Computational protocol: Data Mining of Gene Arrays for Biomarkers of Survival in Ovarian Cancer

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[…] Gene array data were downloaded from Array Express, the dataset was built from tissue from patients with ovarian cancer who have been treated with the same care pathway. Full data and information is available at Array Express under experiments E-GEOD-13876 and E-GEOD-26712 [].Based on the patient information and data annotations provided with both datasets, survival time was selected as the basis for this investigation, i.e., survival time was the only listed variable common to both data sets. Both of these datasets could be used to identify genes whose expression significantly and consistently associate with survival time from Stage III serous ovarian cancer, and, to validate or refute any genes recently reported to be linked to ovarian cancer but not fully validated.Cohort 1:Full data and information is available at Array express under the E-GEOD-13876 [] Array: A-GEOD-7759-Operon human v3 ~35 K 70-mer two-color oligonucleotide microarrays. Sample information: 157 consecutive patients donated tumor from cyto-reductive surgery prior to platinum based chemotherapy treated at University Medical Center Groningen (UMCG, Groningen, The Netherlands) in the period 1990–2003 [].Cohort 2:Full data and information is available at Array Express under experiment E-GEOD-26712 [] Array: A-AFFY-33-Affymetrix GeneChip Human Genome HG-U133A [HG-U133A]. Sample information: 185 late-stage (III–IV) high-grade (2,3) ovarian cancer tumors donated from previously untreated patient at Memorial Sloan-Kettering Cancer Center between 1990 and 2003 []. [...] A set of six three-layered back propagation ANNs with an architecture of 1 input node, 2 hidden layer nodes and 1 output node were trained to identify gene probes that perform well as predictors of short and long survival. The ANN algorithm was developed at NTU [,], contact CompanDX [] for further details. Multiple ANNs were trained to accommodate a categorical analysis around a continuous variable. A backpropagation algorithm was used to update the weights of the ANN and was trained to convergence on an early stopping randomly extracted dataset comprising 20% of the global dataset. A sigmoidal transfer function was used in the architecture to relate input gene expression to survival. Firstly, the survival distribution of the population of the two datasets were observed, three possible cut-off time points determining short and long survival were defined; above and below 16, 23 and 30 months. Using these three survival cut-offs, ANN analyses were conducted on the two datasets. Within each of the six ANN analyses, the gene probes were ranked by their root mean gained error on an internal blind validation step comprising a different 20% of the global dataset and gene probes ranking below 0.05% were disregarded. The gene short names of these shortlisted gene probes were then cross-referenced across the three ANN from each time point in each dataset. Gene names were then weighted based on the frequency of their presence in the three ANNs top 0.05% ranking probes. The list of weighted gene names with a consistent predictive performance between long and short term survival were taken forward to the meta-analysis (see for full gene probe listings).Cox univariate survival analysis was conducted on every gene probe individually to determine the expression significantly correlated with survival. To do this, a macro was created within Statistica software that cycled round each of the thousands of gene probes within each dataset and produced a report for each one. Due to software limitations, this had to be done in several batches of 4000 probes for each dataset. The individual output reports were compiled and converted to an Excel spreadsheet. Gene probes were ranked by their p-value and any below 0.05 were disregarded. The gene codes of the gene probes with a p-value of ≤0.05 were taken forward for the meta-analysis (p-values available in ).The Pivot table function within Excel was used to cross-compare the gene codes that performed well as predictors in the MLP-ANNs and had a significant p-value in the Cox univariate survival analysis. Gene probes that did not occur in all four categories were disregarded. The data corresponding to the gene probes of the genes identified to be of interest were extracted from the data. T-tests were conducted using the same time point cut-offs as described for the ANNs. Genes that did not have a significant p-value for one or more probe in both datasets were disregarded. Finally the mean averages of each were compared. Genes whose expression trends differed when correlated with survival between the datasets were disregarded.The final list of 56 gene codes () were cross-referenced using STRING to highlight any known association or link between them [,]. Literature and online resources such as Gene Cards and Human Protein Atlas were further mined to create a database of genomic, proteomic, expression, oncologic and pathway information to direct avenues of further investigation [,].The probability this discovery occurring by chance was a probability of 1.39859 × 10−11. The number of genes found to be of interest multiplied by number of possible probes in each data set for both analyses ((56/37,632) × (56/22,283) × (56/37,632) × (56/22,283)) = 1.39859 × 10−11. If the work of Fury et al. [] is taken into consideration, this probability may be even lower. […]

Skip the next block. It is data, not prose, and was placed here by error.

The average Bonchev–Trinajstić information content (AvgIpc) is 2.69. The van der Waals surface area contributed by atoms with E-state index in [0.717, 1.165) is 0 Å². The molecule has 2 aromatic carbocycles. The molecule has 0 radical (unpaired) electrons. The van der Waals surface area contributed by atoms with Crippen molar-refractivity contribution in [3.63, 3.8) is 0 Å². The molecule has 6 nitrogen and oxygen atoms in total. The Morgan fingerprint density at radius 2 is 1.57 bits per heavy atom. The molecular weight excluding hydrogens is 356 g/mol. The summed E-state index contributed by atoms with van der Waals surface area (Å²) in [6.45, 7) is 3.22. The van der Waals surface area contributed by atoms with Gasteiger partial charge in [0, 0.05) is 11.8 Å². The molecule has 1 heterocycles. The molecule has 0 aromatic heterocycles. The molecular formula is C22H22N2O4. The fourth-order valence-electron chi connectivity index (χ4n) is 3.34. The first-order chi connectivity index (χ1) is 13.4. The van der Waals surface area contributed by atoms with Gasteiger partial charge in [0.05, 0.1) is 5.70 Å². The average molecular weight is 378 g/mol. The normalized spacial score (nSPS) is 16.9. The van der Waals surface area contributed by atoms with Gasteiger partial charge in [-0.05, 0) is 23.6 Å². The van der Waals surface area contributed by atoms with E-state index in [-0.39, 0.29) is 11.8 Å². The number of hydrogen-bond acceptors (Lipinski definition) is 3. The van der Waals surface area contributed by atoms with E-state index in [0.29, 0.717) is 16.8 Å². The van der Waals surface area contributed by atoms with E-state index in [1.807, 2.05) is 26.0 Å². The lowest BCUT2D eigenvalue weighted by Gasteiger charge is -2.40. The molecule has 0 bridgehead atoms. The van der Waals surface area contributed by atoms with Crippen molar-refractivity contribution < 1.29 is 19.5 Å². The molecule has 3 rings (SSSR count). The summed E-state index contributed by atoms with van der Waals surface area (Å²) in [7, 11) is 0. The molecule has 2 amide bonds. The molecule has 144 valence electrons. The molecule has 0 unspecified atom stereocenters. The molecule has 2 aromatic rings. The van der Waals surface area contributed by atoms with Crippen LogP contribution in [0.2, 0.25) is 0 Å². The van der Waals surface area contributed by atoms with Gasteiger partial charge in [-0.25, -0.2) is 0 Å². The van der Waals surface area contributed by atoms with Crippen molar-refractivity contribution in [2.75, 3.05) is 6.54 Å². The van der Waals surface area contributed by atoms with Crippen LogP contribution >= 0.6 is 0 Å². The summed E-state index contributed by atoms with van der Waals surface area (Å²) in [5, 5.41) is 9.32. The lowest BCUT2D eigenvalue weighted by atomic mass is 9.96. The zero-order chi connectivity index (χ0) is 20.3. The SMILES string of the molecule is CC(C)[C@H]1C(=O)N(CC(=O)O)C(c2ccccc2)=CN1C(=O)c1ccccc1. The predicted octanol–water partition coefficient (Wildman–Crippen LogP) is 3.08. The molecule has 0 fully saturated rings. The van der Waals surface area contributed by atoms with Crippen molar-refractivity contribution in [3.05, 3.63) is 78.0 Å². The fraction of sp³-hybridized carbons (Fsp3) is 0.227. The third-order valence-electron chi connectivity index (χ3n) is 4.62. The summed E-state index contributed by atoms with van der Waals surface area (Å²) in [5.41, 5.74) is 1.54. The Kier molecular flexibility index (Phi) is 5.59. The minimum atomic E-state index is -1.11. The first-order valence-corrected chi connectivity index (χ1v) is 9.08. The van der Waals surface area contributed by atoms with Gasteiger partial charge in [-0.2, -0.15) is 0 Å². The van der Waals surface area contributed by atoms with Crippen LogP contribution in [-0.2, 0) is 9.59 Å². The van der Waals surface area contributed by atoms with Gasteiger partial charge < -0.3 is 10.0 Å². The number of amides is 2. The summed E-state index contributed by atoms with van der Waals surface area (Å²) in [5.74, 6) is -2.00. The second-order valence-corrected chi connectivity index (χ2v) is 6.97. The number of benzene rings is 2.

Pipeline specifications

Software tools affy, Statistica
Applications Miscellaneous, Gene expression microarray analysis
Organisms Homo sapiens
Diseases Ovarian Neoplasms